The drug Lipitor (Calcium atorvastatin), renowned for lowering cholesterol levels, can cause many typical drug side effects such as constipation, diarrhea, nausea, fatigue, gas, heartburn, headache, and memory loss.[9] The ability to lower cholesterol levels is objectively and unmistakably worth[dubious ] the side effects and thus, Pfizer can charge a premium over its long term 20 year patent.[citation needed]

Companies can also look at these side effects and compare them to the side effects of other competitor drugs on the market. If the effects are comparatively better than a competitor, prices can rise without much penalty. However, if there are more side effects, the pharmaceutical must charge significantly less. For example, Lipitor’s competition is generic simvastatin, known to be a cheaper alternative (Lipitor sells for $1 a day without insurance while simvastatin is roughly 50 cents a day).[10] The side effects of simvastatin are generally the same as Lipitor, except that simvastatin may also induce sleep problems and even depression. Hence, simvastatin must be priced at half of Lipitor's worth as it has more deleterious side effects.[citation needed]

Patents and competition[edit]

Monopoly rights and incentives[edit]

One of the most important factors that determine the cost of a drug is the availability of competing drugs and treatments. Having two or more manufacturers producing drugs for the same disease tends to reduce costs.[3]

Patent laws give pharmaceutical companies the exclusive right to market a drug for a period of time, allowing them to extract a high monopoly price. For example, U.S. patent law grants a monopoly for 20 years after filing. After that period, the same product from different manufacturers - known as generic drugs - can be sold, usually resulting in a substantial price reduction and possible shift in market share. In some cases, a new treatment is more effective than an older treatment, or a given drug may work better than competitors for only some patients. The availability of an imperfect substitution erodes prices to a lesser degree than would a perfect substitute.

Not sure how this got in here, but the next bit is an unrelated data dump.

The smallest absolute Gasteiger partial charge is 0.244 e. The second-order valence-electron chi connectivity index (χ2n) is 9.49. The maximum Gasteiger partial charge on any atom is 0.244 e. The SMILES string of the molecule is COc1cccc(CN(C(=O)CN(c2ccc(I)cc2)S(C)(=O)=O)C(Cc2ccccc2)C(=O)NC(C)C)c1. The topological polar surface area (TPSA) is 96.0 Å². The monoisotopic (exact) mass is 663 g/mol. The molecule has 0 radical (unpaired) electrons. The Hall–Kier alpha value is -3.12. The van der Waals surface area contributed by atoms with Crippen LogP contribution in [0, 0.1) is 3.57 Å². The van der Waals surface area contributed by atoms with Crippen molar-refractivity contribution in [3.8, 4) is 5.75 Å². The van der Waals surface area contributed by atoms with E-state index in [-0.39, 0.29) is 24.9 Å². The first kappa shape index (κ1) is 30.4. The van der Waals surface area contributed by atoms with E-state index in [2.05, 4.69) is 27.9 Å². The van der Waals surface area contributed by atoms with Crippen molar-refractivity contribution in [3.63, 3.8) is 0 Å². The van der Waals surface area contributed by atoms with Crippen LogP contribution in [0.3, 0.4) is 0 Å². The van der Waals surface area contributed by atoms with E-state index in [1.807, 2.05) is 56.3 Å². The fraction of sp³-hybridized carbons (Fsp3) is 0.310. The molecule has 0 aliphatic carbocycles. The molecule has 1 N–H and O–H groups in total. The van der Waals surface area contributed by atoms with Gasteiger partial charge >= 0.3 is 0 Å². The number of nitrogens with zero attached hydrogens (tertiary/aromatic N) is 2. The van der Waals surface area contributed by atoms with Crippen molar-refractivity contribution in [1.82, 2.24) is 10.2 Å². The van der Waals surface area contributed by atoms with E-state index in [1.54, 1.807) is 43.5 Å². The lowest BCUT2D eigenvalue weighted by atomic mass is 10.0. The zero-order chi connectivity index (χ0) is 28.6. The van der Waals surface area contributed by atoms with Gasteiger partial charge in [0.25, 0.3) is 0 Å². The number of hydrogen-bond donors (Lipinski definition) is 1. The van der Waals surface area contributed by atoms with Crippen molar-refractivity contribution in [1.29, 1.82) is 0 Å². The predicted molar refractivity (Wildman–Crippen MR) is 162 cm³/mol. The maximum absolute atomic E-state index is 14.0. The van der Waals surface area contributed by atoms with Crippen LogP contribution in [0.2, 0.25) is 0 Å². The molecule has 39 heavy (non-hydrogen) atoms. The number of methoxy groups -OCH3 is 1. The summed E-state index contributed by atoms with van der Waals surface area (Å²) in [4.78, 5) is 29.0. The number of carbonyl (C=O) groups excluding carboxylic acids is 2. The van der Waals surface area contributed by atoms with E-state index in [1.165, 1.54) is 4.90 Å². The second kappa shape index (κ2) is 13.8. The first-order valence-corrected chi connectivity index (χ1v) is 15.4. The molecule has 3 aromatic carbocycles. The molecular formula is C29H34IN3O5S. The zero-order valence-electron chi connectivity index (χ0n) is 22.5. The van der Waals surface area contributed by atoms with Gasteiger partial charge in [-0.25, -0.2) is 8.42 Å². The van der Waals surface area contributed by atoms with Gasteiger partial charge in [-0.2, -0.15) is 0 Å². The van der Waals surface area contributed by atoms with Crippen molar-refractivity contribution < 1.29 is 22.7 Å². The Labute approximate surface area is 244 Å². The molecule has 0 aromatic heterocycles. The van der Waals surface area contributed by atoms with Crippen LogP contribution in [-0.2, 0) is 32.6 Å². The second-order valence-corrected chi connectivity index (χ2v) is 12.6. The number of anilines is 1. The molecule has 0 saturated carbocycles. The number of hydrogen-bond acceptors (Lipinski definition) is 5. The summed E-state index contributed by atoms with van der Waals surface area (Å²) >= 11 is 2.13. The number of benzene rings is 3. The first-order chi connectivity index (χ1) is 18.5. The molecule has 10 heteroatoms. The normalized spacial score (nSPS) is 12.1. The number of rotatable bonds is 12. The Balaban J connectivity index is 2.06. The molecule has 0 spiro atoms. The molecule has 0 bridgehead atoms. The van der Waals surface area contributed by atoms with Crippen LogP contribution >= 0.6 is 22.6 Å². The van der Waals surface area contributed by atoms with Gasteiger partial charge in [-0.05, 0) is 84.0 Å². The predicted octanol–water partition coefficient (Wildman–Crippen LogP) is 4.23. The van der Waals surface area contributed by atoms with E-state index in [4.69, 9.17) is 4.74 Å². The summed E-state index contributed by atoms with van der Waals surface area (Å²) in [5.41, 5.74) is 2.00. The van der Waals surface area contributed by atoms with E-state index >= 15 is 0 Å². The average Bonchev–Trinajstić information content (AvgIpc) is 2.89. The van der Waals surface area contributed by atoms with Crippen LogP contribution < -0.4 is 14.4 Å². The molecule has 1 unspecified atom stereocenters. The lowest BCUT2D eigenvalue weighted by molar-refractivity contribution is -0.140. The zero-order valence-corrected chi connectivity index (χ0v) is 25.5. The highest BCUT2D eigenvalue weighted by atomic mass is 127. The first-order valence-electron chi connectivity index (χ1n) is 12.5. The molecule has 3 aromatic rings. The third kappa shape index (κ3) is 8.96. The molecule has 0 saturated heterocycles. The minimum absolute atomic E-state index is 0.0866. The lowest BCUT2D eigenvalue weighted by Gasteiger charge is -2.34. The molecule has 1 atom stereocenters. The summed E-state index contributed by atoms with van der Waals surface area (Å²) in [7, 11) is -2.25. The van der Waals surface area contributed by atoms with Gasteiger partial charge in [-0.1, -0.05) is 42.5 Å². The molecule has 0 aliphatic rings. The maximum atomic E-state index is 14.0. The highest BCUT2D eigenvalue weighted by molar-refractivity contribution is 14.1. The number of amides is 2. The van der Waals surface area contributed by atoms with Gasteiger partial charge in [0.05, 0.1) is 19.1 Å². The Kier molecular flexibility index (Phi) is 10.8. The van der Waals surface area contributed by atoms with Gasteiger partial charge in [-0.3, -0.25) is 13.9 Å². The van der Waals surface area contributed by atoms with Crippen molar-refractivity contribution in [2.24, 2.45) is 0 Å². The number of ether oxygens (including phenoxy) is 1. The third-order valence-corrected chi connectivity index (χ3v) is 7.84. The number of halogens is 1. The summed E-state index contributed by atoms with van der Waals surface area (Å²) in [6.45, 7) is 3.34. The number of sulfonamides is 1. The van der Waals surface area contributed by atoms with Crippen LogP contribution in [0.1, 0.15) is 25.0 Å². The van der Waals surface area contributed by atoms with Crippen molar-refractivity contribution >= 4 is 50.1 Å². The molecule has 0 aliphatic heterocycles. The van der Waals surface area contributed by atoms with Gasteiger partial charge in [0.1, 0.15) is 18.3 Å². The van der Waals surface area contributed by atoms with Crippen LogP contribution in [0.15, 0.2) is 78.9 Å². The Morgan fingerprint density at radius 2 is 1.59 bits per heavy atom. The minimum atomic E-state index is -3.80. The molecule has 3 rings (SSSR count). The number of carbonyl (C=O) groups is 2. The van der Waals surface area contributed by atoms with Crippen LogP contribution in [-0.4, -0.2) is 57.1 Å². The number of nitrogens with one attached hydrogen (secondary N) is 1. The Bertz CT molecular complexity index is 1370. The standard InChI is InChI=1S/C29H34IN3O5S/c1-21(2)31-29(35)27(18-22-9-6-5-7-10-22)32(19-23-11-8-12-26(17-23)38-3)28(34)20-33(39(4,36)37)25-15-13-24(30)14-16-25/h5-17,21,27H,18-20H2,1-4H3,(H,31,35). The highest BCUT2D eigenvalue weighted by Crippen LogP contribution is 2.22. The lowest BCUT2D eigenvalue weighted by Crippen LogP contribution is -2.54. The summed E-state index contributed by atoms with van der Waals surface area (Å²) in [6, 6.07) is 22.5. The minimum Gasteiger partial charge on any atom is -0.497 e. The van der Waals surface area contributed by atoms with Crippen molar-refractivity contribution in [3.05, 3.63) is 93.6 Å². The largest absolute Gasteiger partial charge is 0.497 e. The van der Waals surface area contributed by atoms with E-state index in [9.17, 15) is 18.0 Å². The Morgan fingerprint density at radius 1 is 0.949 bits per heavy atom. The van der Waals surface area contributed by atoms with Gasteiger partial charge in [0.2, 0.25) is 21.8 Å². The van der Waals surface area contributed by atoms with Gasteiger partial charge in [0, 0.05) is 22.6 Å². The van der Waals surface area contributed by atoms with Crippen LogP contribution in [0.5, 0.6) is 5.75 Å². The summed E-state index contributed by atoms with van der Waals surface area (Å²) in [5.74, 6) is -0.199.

Some countries grant additional protections from competition for a limited period, such as test data exclusivity or supplementary protection certificates. Additional incentives are available in some jurisdictions for manufacturers of orphan drugs for rare diseases, including extended monopoly protection, tax credits, waived fees, and relaxed approval processes due to the small number of affected patients.

Example[edit]

[11] Chart showing projected drops and revenues after a patent window expires

An example of the power of patent protection can be seen in the world's best-selling drug of all time, Lipitor. This drug did something else no other cholesterol drug at the time could do, increasing levels of HDL (good cholesterol) in addition to decreasing levels of LDL (bad cholesterol) faster than any other statin on the market.[12] Pfizer used a patent to protect this approach, and for 20 years, an enormous profit was seen.[11] After loss of exclusivity in November 2011, Pfizer saw a 59% drop in revenue for the drug in 2012,[13] with further declines predicted.

Rationale[edit]